thinking about archaeology

Plinth box 2

A fine flint handaxe and another worked flint in situ in the Boxgrove silt in 1995, with a cast of the hominin tibia  (M Pitts)

A fine flint handaxe and another worked flint in situ in the Boxgrove silt in 1995, with a cast of the hominin tibia (M Pitts)

Site: Boxgrove, West Sussex

Date: 524–478,000 years ago

What it represents: Homo heidelbergensis, one of the most sophisticated early human species ever seen, some 350,000 years before full Neanderthals evolved

The plinth stone: A handaxe

Provenance: Excavated in Quarry 1B in 1990, at the waterhole where the hominin fossils were found

Material: Flint

Maximum dimension: 15–20cm

Weight:

Loaned by: Mark Roberts, UCL Institute of Archaeology Boxgrove Project, to be accessioned by the British Museum. Number 205

This handaxe, excavated during the English Heritage-sponsored project at the Boxgrove sand and gravel quarry in the 1990s, was selected for the plinth by project director Mark Roberts.

Before the Boxgrove excavations, the first accepted evidence for humans in Britain dated from 400,000 years ago. Boxgrove pushed that back 100 millennia to half a million years ago. There were suggestions of earlier hominin activity at other sites, but this was not definitively proven until the Pakefield finds in 2000–2002.

Beyond its age, however, Boxgrove is particularly significant both for the quality of preservation – with almost mint condition flint artefacts and even bird and fish bones almost perfectly preserved – and for the quality of the excavation and recording.

At one site in the quarry, the fragmentary bones of a large horse were surrounded by small heaps of flint debris left where a group of hominins had knapped handaxes before butchering the meat. A hole in a shoulder blade has been controversially interpreted as a sign that the horse had been killed with a wooden spear. Such spears have been found at Schöningen, Germany, dating from 400,000 years ago, but some archaeologists are reluctant to accept this suggestion of deliberate and controlled hunting so early.

The best remains had been buried in fine silt near the bottom of a high chalk cliff, forming in still water around a water hole and a lagoon, close to the high tide mark. It was here, in Quarry 1B, that a tibia and two teeth ascribed to Homo heidelbergensis were found, along with large numbers of very fine handaxes and the butchered remains of animals like rhino and elephant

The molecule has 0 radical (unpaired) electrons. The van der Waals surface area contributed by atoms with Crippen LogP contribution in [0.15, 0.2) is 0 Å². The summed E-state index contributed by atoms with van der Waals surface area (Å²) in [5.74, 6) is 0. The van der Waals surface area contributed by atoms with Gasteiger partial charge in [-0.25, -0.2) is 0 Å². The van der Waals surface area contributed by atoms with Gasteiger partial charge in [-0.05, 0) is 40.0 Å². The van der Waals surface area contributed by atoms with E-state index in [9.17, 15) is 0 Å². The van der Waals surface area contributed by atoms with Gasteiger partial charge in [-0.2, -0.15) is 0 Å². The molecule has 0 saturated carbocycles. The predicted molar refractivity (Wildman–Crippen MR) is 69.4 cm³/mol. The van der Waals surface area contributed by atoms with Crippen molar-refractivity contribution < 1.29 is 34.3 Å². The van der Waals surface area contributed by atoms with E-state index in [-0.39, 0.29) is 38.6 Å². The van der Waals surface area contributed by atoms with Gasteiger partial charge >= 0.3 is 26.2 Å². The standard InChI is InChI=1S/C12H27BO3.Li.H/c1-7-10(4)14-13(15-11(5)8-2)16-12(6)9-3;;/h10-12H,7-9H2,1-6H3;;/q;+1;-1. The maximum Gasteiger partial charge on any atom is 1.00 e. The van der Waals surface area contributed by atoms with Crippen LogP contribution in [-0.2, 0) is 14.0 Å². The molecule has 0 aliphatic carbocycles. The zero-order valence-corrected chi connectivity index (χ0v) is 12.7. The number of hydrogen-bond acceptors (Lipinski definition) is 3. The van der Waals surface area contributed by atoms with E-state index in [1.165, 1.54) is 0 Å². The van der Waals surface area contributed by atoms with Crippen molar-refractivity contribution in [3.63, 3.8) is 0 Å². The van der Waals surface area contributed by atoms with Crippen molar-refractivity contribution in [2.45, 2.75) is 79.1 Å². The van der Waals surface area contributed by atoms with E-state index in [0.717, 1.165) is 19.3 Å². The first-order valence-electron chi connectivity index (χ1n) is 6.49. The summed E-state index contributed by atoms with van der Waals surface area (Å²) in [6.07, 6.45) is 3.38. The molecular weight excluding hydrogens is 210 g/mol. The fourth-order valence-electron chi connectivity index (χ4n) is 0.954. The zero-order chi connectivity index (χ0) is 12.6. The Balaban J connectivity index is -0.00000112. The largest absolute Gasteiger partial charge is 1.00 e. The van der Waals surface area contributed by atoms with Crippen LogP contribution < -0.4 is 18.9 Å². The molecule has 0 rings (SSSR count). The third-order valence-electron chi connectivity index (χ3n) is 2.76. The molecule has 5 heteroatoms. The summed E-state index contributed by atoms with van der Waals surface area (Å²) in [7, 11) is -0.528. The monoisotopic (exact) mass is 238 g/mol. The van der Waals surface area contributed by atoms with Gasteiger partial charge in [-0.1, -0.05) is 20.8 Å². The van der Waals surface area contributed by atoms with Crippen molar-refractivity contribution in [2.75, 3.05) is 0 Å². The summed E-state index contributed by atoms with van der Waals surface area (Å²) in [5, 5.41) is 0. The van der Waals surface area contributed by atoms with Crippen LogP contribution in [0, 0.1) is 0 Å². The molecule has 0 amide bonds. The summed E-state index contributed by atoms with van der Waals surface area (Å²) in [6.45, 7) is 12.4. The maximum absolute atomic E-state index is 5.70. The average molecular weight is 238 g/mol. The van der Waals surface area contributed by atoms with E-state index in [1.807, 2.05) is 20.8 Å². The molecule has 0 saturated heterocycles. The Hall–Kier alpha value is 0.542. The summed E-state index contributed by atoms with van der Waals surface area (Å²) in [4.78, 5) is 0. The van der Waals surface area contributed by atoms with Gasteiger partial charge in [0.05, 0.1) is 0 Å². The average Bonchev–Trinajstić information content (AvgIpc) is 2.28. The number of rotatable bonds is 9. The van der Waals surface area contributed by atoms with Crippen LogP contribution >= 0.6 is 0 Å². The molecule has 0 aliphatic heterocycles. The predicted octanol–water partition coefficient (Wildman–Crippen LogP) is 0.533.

Acheulean handaxes (or biface to Americans) are found across Africa, Europe and into western Asia. They seem to be associated with Homo erectus or variant species, being made for well over a million years with little obvious systematic change (though the oldest are more crudely made). The finest handaxes, such as those from Boxgrove, require great knapping skill to make, and imply a certain level of intellectual ability. Some modern knappers compare the experience of making a handaxe such as the one on the plinth to playing a game of chess. They are very efficient butchery tools for large game. Many archaeologists, however, find this insufficient explanation for their fine finish and symmetric design, and seek complex behavioural explanations that are much debated.

The Boxgrove quarry was bought from Hanson Aggregates by English Heritage in 2003, for preservation and future research.

Mike Pitts & Mark Roberts, 1997. Fairweather Eden. Life in Britain Half a Million Years Ago as Revealed by the Excavations at Boxgrove. Century

Mark Roberts & Simon Parfitt (eds), 1999. Boxgrove: A Middle Pleistocene Hominid Site at Eartham Quarry, Boxgrove, West Sussex. English Heritage

Chris Stringer, 2006. Homo Britannicus. Penguin

Near the start of excavation at the waterhole site at Boxgrove Quarry 1B in 1995 (M Pitts)

Near the start of excavation at the waterhole site at Boxgrove Quarry 1B in 1995 (M Pitts)

Excavation and plotting of worked flints and animal bones in 1995 (M Pitts)

Excavation and plotting of worked flints and animal bones in 1995 (M Pitts)

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